Apocalyptic predictions from novelists notwithstanding, health and safety experts have assisted with and signed off on measures such as corralling. These are no different to similar events. Even judged from a purely secular, business point of view, WYD is great value for the economy and will bring very significant returns for a much smaller outlay by government than is usual for big events in Australia. WYD08 will also showcase Sydney and Australia to international television audiences of up to a billion people. That's why the Sydney Chamber of Commerce, Tourism NSW, Tourism Australia and business generally are so pleased.
When 125,000 young pilgrims from overseas join 100,000 young Australians for the week of WYD celebrations, it will be a magical time for all Sydney, and for all Australia, not just the Catholics, not just the youth. Ordinary people will join the pilgrims in big numbers and will have an emotionally and spiritually uplifting time. At least, that's been the experience in every previous host city.
So what's going on here? Why the constant negativity in some quarters? One reason may be "Sydney Events Syndrome". A senior reporter recently told us WYD08 was suffering the "bash 'em up" phase. But he thought that would finish soon and erstwhile critics and sceptics would then move to the "How good is this?" phase. Ultimately, we will have the "We're so proud we did this" phase. But in the meantime some prefer to whinge about costs and road closures ...
It was the same with the Olympics. And the Rugby World Cup. Doom and gloom, then grudging admissions that this might not be so bad after all, then growing excitement, then the joy of being hosts for something so special and, finally, pride afterwards.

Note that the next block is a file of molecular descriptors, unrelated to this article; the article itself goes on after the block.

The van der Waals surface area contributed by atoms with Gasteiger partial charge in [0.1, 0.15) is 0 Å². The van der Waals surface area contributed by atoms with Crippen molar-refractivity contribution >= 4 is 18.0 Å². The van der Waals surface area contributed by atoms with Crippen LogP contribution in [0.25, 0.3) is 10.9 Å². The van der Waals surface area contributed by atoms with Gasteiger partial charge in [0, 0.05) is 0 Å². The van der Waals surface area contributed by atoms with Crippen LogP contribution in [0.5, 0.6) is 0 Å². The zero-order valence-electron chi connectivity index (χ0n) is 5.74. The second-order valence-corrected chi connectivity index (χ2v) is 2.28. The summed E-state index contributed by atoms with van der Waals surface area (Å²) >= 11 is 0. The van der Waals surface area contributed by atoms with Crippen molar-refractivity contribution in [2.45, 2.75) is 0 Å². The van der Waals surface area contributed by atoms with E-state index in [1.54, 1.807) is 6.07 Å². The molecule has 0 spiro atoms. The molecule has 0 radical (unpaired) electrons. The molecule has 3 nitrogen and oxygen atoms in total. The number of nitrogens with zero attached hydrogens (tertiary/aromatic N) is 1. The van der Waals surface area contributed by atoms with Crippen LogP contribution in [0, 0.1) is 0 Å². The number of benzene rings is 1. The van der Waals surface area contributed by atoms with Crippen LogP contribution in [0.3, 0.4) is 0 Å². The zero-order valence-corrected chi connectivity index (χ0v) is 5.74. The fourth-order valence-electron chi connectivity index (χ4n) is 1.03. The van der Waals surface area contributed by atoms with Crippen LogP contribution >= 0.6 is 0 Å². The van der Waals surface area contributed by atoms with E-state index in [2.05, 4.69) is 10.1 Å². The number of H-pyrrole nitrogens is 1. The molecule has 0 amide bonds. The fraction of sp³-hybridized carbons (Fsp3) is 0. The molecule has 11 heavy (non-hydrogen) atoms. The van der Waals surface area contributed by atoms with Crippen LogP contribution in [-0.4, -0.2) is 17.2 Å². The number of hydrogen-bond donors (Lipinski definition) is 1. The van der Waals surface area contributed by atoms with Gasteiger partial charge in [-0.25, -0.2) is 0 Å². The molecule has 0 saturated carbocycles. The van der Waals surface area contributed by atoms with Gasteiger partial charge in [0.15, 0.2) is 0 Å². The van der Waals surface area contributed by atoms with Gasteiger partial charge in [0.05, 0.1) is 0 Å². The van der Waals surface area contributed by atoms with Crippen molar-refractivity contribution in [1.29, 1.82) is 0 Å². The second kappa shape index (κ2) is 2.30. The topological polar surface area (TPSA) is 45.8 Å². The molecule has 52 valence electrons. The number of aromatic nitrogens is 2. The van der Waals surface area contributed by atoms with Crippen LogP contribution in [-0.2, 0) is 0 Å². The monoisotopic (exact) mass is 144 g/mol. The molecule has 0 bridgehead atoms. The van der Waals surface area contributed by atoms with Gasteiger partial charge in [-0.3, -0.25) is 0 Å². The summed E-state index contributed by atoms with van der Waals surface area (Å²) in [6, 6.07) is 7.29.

What that tells us about Australia is interesting. We want to be a big player on the world scene. We want big events here. But as soon as we realise they are coming, we become like a horse that habitually takes fright just before the gates are opened.
This seems to be especially the case for Sydney. As Deputy Lord Mayor Tony Pooley put it recently, rather more colourfully than a bishop might, "I don't think (Sydney) can pretend to be a global city unless we occasionally invite the bloody globe here."
The recent papal visit to the US offers some interesting points of comparison. It was a great celebration for America. There wasn't all the negativity in the months leading up to it. Just excitement and expectation, an expectation that, in the end, was more than fulfilled.
Of course there are other critics apart from the gloom merchants and nervous nellies. A few seem to be driven by a mixture of old-fashioned anti-Catholicism and more newfangled feeling against all religion. Sectarianism and intolerant secularism are ugly parts of Australia's spiritual landscape which, happily, is more commonly marked by very willing co-operation among churches and faiths and those who are still searching.
Certainly, that's been the WYD08 experience. All the churches and religions are working with us in various ways, from practical help with venues, accommodation and volunteers, to taking part in spiritual, musical and other cultural activities.
Sydney and Australia will love World Youth Day. It will build up the faith and idealism of our young people and move us all in the process. The time has come to put aside all the divisive antagonisms and the end-of-the-world talk.
In company with God, the holy father, and the youth of the world, let's move on to the "How good is this?" phase."